One of the many reasons to move to Wellington was the abundance of better quality training that is readily accessible in this area. When we found out that Catherine Haddad- Staller was moving in across the street for season there was a lot of excitement and anticipation about her being so close by. Nobody really knew what to expect. I was lucky enough to have the first encounter with her.
I was hacking Welmingh around the 2 mile loop that runs through White Fences. Catherine came riding up and I gained a new appreciation for how men must feel when they have to talk to a beautiful woman. A little star struck as she greeted me all I could think was “Dont say anything stupid, Dont say anything stupid,” she had asked me a few questions about hacking the area then offered to ride back to the stable with me. We had a nice social chit chat about her ponies and her plans and much to my surprise she was quite pleasant. And I dont think I said anything stupid! Phew. Encounter number one over!
Catherine has become welcome participant of the social circle that is White Fences, between horse shows and parties we have all enjoyed her presence. Now on to the more serious stuff.
She held an open training session last Friday, which I thoroughly enjoyed. She is very concise and eloquently spoken. In a land where dressage has become a lot of kicking and pulling there was an refreshing lightness to her riding. Some of the key take away ideas from her session are as follows.
Safety first! This was a non negotiable in everything she did, regardless of putting spurs on or mounting there was always a key emphasis on safe riding!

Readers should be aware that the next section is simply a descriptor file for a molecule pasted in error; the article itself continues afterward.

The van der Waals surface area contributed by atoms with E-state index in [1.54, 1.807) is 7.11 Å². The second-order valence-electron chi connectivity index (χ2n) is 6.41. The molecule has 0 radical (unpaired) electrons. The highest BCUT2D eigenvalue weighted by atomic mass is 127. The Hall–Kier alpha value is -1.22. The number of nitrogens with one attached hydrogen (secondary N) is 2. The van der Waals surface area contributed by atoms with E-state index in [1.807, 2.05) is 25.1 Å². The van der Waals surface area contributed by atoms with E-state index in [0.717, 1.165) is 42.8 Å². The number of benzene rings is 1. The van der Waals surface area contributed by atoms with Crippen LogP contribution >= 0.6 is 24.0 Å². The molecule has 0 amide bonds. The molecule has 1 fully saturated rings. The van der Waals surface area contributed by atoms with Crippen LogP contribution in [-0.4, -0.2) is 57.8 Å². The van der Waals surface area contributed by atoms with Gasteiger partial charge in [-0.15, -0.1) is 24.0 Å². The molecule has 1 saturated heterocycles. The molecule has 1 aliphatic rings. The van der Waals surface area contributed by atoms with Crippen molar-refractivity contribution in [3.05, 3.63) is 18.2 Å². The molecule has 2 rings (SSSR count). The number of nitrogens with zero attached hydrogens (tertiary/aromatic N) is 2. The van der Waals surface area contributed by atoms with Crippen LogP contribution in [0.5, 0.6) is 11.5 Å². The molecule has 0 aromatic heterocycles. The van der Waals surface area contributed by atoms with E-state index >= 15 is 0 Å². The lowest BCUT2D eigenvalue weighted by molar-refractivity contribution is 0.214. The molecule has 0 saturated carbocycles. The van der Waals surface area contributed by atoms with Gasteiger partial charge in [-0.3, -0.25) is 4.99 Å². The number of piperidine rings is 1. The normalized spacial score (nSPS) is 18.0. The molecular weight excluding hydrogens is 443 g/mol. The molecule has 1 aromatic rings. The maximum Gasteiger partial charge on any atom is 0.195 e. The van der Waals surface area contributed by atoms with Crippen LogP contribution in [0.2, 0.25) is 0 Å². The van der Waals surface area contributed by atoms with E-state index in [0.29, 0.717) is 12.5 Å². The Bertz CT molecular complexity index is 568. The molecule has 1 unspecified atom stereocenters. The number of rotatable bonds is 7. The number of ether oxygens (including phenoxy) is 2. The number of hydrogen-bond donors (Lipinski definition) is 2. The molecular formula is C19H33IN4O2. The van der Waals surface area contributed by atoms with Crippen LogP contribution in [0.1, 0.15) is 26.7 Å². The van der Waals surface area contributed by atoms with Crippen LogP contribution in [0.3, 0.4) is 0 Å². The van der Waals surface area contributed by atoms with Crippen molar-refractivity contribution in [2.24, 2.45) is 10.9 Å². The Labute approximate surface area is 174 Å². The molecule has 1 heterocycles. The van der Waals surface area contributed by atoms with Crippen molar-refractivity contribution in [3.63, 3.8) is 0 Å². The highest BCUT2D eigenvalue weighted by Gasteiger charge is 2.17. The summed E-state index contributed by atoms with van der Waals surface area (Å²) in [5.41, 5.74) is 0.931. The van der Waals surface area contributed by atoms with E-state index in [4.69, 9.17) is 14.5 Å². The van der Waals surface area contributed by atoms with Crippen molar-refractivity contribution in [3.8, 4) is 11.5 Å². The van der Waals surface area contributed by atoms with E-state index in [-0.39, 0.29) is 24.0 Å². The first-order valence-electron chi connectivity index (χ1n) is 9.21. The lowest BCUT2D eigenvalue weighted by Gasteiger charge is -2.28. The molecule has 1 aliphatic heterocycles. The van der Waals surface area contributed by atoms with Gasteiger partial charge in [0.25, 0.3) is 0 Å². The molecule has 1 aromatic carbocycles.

Spook training, when she brought out the young horses she would introduce a stimulus, then walk them towards it and the stimulus would go away. Positive reinforcement for good behavior. Simple and understandable in the eyes of a horse and builds confidence without creating tension.
My favorite piece was responsiveness to the leg. I have spent many years with trainers telling me to kick my horse. When I started riding down here with Susan Jaccoma I refused to do so. I said it doesnt work effectively and we need to find another way around his lightness to the aids. And we did. Catherine also has a great method for this. When training her horses she applies the spur gently. When the horse responds, she releases the spur. Again positively reinforcing the correct response.
She does not use her reins to pull, they merely position the horses head, her leg and seat are the aids of choice to move the horse around. Once the horse is readily responsive to the leg its easy turn them without steering.
She spent a lot of time talking about elevating the front instead of lowering the hind.
And lastly (although I am sure I am missing a point or two) she said to the crowd. I dont care if you dislike my training methods and want to post about them on Chronicle of the Horse, all I ask is that you put your name on it! I love how she called out the couch riders and haters. Well done.
It was a great morning for everyone involved, Catherine is eloquently spoken and has a very clear and concise manner in which she teaches. I am looking forward to soaking up some more of her wisdom in the future!